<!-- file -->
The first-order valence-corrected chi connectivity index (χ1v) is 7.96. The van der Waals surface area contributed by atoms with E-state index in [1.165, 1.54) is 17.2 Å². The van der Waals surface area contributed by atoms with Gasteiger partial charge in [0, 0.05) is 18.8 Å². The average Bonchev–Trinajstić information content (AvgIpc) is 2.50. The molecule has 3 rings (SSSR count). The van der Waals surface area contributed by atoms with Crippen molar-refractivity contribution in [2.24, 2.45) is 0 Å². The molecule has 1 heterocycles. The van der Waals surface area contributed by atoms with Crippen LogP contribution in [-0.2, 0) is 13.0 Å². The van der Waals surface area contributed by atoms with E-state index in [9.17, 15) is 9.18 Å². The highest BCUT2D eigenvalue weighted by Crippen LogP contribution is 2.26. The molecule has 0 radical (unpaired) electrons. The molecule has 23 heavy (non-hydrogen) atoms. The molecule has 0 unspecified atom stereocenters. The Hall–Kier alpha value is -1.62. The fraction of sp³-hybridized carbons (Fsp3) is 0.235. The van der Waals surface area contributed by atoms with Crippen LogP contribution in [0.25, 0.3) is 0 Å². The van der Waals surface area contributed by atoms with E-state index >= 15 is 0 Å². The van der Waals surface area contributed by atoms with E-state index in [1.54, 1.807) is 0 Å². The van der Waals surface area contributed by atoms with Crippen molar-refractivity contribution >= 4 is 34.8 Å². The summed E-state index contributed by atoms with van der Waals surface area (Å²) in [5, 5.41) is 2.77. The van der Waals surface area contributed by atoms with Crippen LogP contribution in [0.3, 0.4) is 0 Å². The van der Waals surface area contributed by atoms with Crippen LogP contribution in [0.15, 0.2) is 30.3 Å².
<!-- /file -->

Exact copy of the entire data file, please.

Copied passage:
The first-order valence-corrected chi connectivity index (χ1v) is 7.96. The van der Waals surface area contributed by atoms with E-state index in [1.165, 1.54) is 17.2 Å². The van der Waals surface area contributed by atoms with Gasteiger partial charge in [0, 0.05) is 18.8 Å². The average Bonchev–Trinajstić information content (AvgIpc) is 2.50. The molecule has 3 rings (SSSR count). The van der Waals surface area contributed by atoms with Crippen molar-refractivity contribution in [2.24, 2.45) is 0 Å². The molecule has 1 heterocycles. The van der Waals surface area contributed by atoms with Crippen LogP contribution in [-0.2, 0) is 13.0 Å². The van der Waals surface area contributed by atoms with E-state index in [9.17, 15) is 9.18 Å². The highest BCUT2D eigenvalue weighted by Crippen LogP contribution is 2.26. The molecule has 0 radical (unpaired) electrons. The molecule has 23 heavy (non-hydrogen) atoms. The molecule has 0 unspecified atom stereocenters. The Hall–Kier alpha value is -1.62. The fraction of sp³-hybridized carbons (Fsp3) is 0.235. The van der Waals surface area contributed by atoms with Crippen LogP contribution in [0.25, 0.3) is 0 Å². The van der Waals surface area contributed by atoms with E-state index >= 15 is 0 Å². The van der Waals surface area contributed by atoms with E-state index in [1.54, 1.807) is 0 Å². The van der Waals surface area contributed by atoms with Crippen molar-refractivity contribution >= 4 is 34.8 Å². The summed E-state index contributed by atoms with van der Waals surface area (Å²) in [5, 5.41) is 2.77. The van der Waals surface area contributed by atoms with Crippen LogP contribution in [0.3, 0.4) is 0 Å². The van der Waals surface area contributed by atoms with Crippen LogP contribution in [0.15, 0.2) is 30.3 Å².